Be your own shrink using Virtual Reality

Updated: Mar 24



We are better at giving advice to a friend than we are to ourselves. This age old idea is called ‘Solomon’s paradox’ (named after the biblical king who gave remarkably wise advice to others but was surprisingly unwise in his own conduct, turning to idolatry and other ‘sins’). If only we could swap places with a friend during a personal crisis, we would all fare much better.


Study by a group of researchers led by Mel Slater suggests we may have discovered a way to do just that.


Participants (N=58) offered themselves counselling by alternating between their doppelganger’s and a psychotherapist’s POVs in Virtual Reality. They first explained their problems to a virtual Freud (psychotherapist in this case), then saw and heard the explanation from their doppelganger after switching places with Freud. They then provided advice from the embodied perspective of Freud to their doppelganger.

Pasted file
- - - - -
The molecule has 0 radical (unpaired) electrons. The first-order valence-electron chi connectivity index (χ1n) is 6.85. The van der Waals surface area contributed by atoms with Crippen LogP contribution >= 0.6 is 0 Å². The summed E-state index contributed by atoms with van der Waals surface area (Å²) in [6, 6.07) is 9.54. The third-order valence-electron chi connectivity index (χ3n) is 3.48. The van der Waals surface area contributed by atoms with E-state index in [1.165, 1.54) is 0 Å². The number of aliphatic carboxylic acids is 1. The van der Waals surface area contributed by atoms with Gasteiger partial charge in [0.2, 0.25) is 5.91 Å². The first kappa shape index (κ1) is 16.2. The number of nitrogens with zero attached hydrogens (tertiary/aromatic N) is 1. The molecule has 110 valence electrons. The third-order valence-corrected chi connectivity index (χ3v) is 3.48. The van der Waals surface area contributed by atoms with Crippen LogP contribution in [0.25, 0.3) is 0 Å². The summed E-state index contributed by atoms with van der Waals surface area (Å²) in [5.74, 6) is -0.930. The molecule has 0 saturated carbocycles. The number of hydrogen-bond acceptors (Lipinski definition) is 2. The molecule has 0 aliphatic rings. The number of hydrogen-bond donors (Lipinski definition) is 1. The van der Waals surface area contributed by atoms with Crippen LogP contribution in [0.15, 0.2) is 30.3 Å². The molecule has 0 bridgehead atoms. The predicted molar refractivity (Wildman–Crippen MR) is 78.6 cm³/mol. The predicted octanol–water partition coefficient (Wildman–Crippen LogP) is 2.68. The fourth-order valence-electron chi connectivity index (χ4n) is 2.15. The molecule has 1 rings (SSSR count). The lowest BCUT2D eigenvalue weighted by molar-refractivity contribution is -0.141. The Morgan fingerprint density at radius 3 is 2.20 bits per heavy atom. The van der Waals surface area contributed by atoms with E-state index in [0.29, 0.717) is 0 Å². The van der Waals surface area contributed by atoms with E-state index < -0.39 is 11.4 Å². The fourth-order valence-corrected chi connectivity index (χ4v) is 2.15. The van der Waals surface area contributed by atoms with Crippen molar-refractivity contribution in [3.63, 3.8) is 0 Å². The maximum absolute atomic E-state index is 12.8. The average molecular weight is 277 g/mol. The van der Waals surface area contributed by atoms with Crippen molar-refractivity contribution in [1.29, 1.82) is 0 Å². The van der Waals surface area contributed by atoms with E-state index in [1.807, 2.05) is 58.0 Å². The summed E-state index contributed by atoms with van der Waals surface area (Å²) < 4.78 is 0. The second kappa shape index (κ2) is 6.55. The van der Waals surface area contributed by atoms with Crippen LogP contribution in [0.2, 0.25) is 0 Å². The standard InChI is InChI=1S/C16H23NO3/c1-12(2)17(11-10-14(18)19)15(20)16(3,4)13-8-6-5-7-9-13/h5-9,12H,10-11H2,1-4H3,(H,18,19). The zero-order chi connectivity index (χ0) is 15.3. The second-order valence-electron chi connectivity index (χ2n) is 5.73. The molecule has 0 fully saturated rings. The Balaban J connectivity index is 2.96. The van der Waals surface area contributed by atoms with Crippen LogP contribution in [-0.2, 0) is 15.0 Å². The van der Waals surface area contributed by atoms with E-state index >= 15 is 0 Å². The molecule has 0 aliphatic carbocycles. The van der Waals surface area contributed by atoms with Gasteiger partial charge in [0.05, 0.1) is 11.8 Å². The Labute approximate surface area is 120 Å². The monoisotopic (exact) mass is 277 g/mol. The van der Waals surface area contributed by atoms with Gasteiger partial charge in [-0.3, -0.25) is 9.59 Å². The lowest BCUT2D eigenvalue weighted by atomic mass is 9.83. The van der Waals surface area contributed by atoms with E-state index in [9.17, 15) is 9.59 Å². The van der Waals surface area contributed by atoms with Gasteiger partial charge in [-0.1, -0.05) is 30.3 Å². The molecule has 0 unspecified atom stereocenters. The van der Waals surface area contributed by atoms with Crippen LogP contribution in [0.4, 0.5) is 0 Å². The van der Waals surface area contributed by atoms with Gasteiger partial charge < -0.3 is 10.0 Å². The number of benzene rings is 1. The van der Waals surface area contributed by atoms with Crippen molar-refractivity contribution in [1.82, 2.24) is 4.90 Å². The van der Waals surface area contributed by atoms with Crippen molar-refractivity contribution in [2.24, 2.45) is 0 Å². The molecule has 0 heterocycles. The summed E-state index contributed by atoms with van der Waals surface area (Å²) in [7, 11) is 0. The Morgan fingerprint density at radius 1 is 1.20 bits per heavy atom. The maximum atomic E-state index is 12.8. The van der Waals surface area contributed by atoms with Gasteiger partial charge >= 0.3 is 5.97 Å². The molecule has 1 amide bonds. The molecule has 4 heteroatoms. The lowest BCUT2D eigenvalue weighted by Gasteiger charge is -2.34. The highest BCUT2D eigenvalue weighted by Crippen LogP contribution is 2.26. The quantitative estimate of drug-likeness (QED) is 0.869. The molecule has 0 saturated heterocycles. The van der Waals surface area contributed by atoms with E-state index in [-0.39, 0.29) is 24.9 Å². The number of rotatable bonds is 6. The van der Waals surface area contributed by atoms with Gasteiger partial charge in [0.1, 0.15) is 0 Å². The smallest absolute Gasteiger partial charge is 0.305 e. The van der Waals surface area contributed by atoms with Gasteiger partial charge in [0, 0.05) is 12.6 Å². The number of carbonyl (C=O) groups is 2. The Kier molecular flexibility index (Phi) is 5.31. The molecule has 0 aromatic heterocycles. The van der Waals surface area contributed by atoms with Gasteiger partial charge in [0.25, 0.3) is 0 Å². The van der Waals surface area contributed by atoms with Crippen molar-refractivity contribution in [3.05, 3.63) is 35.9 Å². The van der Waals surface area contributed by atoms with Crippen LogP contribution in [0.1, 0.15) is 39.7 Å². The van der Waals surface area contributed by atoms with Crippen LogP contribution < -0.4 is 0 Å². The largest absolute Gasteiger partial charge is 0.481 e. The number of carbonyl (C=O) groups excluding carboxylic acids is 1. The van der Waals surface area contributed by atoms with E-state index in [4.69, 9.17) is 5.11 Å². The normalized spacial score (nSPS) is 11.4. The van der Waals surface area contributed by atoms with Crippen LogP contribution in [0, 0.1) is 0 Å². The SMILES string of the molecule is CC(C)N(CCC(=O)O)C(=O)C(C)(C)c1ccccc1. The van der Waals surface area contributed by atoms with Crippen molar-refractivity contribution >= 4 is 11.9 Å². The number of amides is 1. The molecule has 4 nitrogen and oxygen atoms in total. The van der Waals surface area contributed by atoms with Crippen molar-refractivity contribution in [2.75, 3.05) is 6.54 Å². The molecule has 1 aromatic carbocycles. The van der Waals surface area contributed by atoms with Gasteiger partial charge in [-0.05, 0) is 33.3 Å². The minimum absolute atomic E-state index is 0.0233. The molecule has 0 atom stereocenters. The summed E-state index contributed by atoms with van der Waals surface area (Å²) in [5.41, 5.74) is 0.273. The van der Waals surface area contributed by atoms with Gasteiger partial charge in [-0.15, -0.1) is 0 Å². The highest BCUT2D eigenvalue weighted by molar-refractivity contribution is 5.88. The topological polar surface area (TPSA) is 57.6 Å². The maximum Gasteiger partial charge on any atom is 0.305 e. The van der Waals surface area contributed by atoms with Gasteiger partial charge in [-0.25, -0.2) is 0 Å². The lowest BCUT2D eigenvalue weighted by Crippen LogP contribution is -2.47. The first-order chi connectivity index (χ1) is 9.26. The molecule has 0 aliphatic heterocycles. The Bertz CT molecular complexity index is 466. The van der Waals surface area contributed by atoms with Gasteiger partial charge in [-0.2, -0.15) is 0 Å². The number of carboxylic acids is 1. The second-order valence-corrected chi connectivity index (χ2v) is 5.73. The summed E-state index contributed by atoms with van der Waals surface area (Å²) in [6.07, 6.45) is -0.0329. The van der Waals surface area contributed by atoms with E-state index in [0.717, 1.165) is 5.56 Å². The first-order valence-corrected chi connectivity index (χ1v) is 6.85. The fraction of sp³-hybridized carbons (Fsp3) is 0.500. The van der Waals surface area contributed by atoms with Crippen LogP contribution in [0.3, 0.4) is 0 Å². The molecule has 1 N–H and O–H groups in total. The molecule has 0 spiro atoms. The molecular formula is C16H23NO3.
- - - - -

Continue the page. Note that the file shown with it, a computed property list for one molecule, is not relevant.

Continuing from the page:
This self-dialogue produced a greater perception of change in thoughts and feelings of participants when compared to an intervention where participants merely talked to a scripted Freud character. The authors think that this alternating role technique could be a viable strategy for self-counselling.


Read more about the study here.


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